Hansen's Climate Stewardship Act: I don't entirely agree

With US politicians squabbling over current proposals for climate change and clean energy legislation and world leaders getting nowhere fast on a global agreement to limit CO2 emissions, well-informed people may be losing hope for progress on solving the problem. But we should find some hope in that policy choices that could actually substantively address greenhouse warming are at least being openly discussed and debated. A few years ago the only options on the table seemed to be more individual virtuous action ("change your lightbulbs", "buy hybrid cars") or modest government-level efforts; world CO2 emissions continued to rise quickly even after the entry into force of the Kyoto protocol. Now at least there are substantive proposals, still inadequate, but capable of addressing at least a significant fraction of the emissions problem. Any of these would be, if they pass into law, a major step forward.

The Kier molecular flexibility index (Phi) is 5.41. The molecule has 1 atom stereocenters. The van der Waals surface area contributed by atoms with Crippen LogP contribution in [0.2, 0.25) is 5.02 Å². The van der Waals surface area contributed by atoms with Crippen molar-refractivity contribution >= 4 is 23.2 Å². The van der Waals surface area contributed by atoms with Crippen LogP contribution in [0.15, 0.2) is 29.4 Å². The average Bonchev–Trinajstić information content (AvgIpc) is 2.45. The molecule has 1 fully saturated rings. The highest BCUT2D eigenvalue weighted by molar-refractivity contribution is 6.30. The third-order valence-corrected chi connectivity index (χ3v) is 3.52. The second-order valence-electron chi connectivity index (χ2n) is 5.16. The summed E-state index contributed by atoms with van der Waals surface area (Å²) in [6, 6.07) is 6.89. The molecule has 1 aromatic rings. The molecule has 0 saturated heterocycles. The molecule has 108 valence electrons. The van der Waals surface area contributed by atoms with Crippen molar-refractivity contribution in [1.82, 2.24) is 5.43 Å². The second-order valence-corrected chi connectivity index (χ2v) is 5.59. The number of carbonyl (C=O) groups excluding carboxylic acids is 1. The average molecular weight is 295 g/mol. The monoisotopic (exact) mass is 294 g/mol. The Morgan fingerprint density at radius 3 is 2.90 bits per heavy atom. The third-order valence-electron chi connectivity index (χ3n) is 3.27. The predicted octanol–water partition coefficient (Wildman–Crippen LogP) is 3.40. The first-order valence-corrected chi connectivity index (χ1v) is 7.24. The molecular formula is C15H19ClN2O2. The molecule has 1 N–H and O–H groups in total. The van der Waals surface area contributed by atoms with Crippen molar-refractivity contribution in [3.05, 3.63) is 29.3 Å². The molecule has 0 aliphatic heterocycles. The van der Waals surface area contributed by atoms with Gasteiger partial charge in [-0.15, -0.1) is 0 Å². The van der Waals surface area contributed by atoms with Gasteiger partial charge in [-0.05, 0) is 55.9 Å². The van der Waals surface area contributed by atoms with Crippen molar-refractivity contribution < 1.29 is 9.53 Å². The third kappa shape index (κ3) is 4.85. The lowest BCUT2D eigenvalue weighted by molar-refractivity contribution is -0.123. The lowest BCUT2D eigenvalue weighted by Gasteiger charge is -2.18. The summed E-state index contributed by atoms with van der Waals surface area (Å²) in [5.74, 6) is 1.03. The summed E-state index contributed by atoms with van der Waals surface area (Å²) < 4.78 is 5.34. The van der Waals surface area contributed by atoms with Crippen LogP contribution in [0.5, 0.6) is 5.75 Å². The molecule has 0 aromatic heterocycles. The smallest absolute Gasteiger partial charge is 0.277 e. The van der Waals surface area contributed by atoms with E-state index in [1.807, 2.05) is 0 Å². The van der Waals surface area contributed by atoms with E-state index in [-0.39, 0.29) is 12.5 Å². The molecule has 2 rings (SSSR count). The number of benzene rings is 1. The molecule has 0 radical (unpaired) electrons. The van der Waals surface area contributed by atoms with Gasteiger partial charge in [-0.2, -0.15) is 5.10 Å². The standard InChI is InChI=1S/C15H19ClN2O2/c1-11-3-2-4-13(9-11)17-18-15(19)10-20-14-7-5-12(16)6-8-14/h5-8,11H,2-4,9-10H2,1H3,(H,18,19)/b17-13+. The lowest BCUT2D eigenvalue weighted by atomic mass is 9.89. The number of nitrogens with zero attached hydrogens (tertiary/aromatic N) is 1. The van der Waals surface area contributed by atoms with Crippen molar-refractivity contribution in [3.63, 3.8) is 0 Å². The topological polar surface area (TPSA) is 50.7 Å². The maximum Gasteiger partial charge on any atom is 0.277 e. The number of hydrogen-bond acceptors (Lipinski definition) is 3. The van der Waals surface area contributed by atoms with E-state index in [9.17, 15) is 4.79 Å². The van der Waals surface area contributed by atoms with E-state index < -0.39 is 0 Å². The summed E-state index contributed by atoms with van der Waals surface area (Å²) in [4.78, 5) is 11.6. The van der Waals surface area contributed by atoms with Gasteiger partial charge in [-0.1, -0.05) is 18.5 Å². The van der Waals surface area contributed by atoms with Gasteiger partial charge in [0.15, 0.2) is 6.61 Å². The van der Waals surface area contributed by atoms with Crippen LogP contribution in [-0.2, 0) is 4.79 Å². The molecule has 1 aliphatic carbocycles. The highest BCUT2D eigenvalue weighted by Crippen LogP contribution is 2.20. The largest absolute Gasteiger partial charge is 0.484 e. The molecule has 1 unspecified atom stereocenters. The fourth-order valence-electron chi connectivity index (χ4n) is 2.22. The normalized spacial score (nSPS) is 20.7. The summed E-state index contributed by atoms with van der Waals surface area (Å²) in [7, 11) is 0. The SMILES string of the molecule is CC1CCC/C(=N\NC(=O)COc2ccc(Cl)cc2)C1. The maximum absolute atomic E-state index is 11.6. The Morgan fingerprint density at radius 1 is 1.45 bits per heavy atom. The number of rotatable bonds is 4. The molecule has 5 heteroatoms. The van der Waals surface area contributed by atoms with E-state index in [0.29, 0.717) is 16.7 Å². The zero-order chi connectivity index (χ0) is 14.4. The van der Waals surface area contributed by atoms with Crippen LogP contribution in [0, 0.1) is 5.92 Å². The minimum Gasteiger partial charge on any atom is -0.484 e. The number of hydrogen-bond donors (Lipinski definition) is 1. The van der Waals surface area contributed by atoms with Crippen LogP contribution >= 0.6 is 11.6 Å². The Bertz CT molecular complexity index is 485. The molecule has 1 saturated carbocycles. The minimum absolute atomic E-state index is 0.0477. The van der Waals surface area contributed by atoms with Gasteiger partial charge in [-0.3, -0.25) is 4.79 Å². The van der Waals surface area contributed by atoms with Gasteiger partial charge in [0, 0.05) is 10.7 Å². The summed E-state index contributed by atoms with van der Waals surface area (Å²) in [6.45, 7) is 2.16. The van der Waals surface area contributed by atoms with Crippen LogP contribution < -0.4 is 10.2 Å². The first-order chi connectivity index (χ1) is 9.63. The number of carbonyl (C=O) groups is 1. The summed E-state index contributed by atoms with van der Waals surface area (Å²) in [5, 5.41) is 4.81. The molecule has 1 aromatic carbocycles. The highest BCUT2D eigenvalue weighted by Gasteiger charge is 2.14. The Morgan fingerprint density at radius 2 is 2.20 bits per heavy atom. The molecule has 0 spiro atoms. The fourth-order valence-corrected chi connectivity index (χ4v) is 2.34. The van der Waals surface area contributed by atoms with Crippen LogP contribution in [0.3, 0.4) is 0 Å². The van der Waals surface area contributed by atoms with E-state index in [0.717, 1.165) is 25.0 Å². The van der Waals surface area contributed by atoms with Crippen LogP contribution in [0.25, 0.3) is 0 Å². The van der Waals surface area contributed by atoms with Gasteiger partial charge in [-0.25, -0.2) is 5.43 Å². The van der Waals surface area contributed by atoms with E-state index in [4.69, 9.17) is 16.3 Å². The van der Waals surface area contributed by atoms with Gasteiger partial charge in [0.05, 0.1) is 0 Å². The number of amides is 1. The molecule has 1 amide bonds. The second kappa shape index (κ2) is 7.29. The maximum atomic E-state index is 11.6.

Aside from the Kerry-Graham-Lieberman (KGL) senate bill that has been so much in the news lately, we have also the Waxman-Markey bill that passed the House last year - both of these are "cap and trade" proposals, though the KGL bill avoids that label - and in fact with its constricted "price collar" and credit reserve it's much closer to a straight tax (but still one that is allowed to vary by a factor of 2 or 3 in price). Both bills act at the point of emission of CO2, rather than the point of extraction. And both bills at first give away many of the emission permits to industry, so that it becomes a real tax with money going to the government only over a period of decades. Both bills allow some form of offsets, and both bills include proposals to spend the money raised, partly but not entirely for clean energy and efficiency investments. Flawed as they are, they will clearly have a significant impact on CO2 emissions, and cost estimates indicate little damage to economic growth, and perhaps a rather large positive effect, not even counting the benefits from starting to address climate change itself.